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The markets' new Santa Claus

By Devangshu Datta
November 03, 2014 08:35 IST
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The Bank of Japan's action has nullified the effects of the end of the US' quantitative easing programme but the dependence of foreign institutional investors remains a concern

The Bank of Japan (BoJ) has decided to play Santa, with a large expansion of its ongoing quantitative expansion programme that should maintain liquidity through calendar 2015. This was the prime factor in driving financial markets up last week, with Indian equities being a major beneficiary.

Both the Nifty and the Sensex hit new all-time highs on decent volumes. The last fortnight saw a big trend reversal, with the Nifty-Sensex climbing seven per cent each after being bearish through early October. The BoJ action nullifies the bearish effects of the ending of the US' Quantitative Easing-III programme. Any easing from now on by the Europeans, or by the Chinese, will be seen as a bonus by financial players. The European Central Bank's "stress test" showed results that beat expectations in another piece of good news.

In terms of sentiment, foreign institutional investor (FII) trading patterns also indicated a reversal. The FIIs were net negative on Indian equities in early October. But they bought over Rs 5,500 crore (Rs 55 billlion) net in the last 10 sessions of the month. Coupled to net domestic institutional buying of over Rs 4,000 crore (Rs 40 billion) in October, this was more than enough to push the market up.

The move to new highs indicates that the bull market is alive and kicking by definition. But the last month, with its correction followed by the new surge, did suggest areas of concern. The dependency on FII attitude remains marked. In the past 12 months, FII net buying of Indian equity exceeded domestic buying by a ratio of about 10:1. There hasn't been a single extended period when FII attitude has gone one way while the major indices have moved in the opposite direction.

Second, the market is apparently increasingly dependent on a positive re-rating of financials, banks and other rate-sensitives. Those sectors are being backed by punters, who believe that the Reserve Bank of India (RBI)'s monetary policy will turn dovish, with policy rate cuts after January 2015.

The monetary bulls may be right - inflation has been falling and the central bank could indeed decide to cut rates. Given softer crude prices and falling vegetable prices, inflation should reduce further through Q3. But if the RBI decides to hold off cuts till April 2015 (for example), there could be a collapse of sentiment in Q4.

As things stand, however, the Bank Nifty, other non-banking financials and rate sensitives such as the auto sector could continue driving the broader market. Banks have large weights in the Sensex-Nifty and the sector is high-beta. One key area of concern is the non-performing assets (NPAs) of public sector banks.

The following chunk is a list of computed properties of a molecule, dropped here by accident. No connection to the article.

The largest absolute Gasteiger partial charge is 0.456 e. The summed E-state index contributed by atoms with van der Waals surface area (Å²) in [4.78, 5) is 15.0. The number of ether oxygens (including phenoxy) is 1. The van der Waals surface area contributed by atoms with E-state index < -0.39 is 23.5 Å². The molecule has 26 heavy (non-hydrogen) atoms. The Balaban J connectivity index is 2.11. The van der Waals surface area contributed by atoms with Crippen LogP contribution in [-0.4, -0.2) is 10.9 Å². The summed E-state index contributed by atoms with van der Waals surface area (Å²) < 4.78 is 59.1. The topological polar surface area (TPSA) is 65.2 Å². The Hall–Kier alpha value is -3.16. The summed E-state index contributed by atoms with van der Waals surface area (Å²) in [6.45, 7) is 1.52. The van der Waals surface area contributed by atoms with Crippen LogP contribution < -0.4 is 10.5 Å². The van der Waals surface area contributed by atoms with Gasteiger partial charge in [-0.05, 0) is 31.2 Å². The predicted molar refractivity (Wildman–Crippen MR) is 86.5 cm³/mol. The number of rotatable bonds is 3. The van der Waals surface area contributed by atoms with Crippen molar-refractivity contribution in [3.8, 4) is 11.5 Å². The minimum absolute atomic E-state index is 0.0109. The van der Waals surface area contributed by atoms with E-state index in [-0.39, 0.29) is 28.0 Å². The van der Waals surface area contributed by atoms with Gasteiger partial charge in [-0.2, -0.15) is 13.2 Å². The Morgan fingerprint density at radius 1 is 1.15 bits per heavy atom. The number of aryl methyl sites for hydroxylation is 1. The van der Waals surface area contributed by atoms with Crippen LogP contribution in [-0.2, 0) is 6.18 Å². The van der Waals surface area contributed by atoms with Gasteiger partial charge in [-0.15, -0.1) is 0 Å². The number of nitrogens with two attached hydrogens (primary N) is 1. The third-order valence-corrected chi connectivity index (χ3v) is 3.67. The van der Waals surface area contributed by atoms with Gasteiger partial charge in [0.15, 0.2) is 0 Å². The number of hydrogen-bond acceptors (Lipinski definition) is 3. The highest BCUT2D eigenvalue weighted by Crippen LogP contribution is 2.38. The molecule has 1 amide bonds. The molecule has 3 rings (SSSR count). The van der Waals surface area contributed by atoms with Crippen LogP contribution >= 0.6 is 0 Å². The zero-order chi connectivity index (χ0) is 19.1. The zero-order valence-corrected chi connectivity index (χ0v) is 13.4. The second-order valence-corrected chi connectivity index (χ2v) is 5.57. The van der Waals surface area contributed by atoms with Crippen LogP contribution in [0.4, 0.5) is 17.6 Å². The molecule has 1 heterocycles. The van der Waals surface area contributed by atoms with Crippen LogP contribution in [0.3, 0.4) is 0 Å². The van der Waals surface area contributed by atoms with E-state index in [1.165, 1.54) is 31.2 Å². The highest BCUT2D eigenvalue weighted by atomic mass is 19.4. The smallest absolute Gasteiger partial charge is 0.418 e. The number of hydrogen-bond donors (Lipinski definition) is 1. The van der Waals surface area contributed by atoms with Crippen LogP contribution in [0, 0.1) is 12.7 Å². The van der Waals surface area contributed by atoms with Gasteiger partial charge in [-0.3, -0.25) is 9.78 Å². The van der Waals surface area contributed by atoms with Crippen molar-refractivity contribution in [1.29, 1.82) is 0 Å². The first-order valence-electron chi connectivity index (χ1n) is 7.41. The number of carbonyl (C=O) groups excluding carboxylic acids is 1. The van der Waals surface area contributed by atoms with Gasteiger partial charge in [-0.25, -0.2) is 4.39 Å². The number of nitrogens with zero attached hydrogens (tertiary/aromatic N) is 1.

If NPAs (and restructured loans) reduce in Q2 and Q3 for the PSU banks, the sectoral uncertainties would considerably reduce. So far, the Punjab National Bank has not managed to reduce NPAs but Bank of Baroda and Union Bank seem to have improved the quality of assets.

On the macro-economic front, the International Monetary Fund has taken India off its "fragile five" list of vulnerable emerging economies. The current account deficit will drop below two per cent of gross domestic product (GDP), and it's likely that the fiscal deficit will be held to 4.1 per cent of GDP or even less if crude stays soft. However, economic activity was slowing through Q2, and we can only hope that it picked up in the festive season.

The global themes haven't really changed much in the past fortnight. The US economy seems to be rebounding with some energy. Europe is struggling but its banking system is apparently in better shape than expected. Japan is showing modest growth and expanding its QE. China will probably settle for lower GDP next year. Russia could face tighter sanctions and it may retaliate by cutting off gas to West Europe. The Islamic State remains a clear and present danger.

On the domestic political front, the mishandling of the black money scandal and the pullback from attending the Organisation for Economic Cooperation and Development's Foreign Account Tax Compliance Act conference have not reflected well on the government. However, this is probably outweighed by the favourable election results in Maharashtra and Haryana. The market has absorbed and shrugged off average to disappointing Q2 corporate results and seems to be braced for a gradual turnaround, rather than continuing to expect miracles.

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Devangshu Datta
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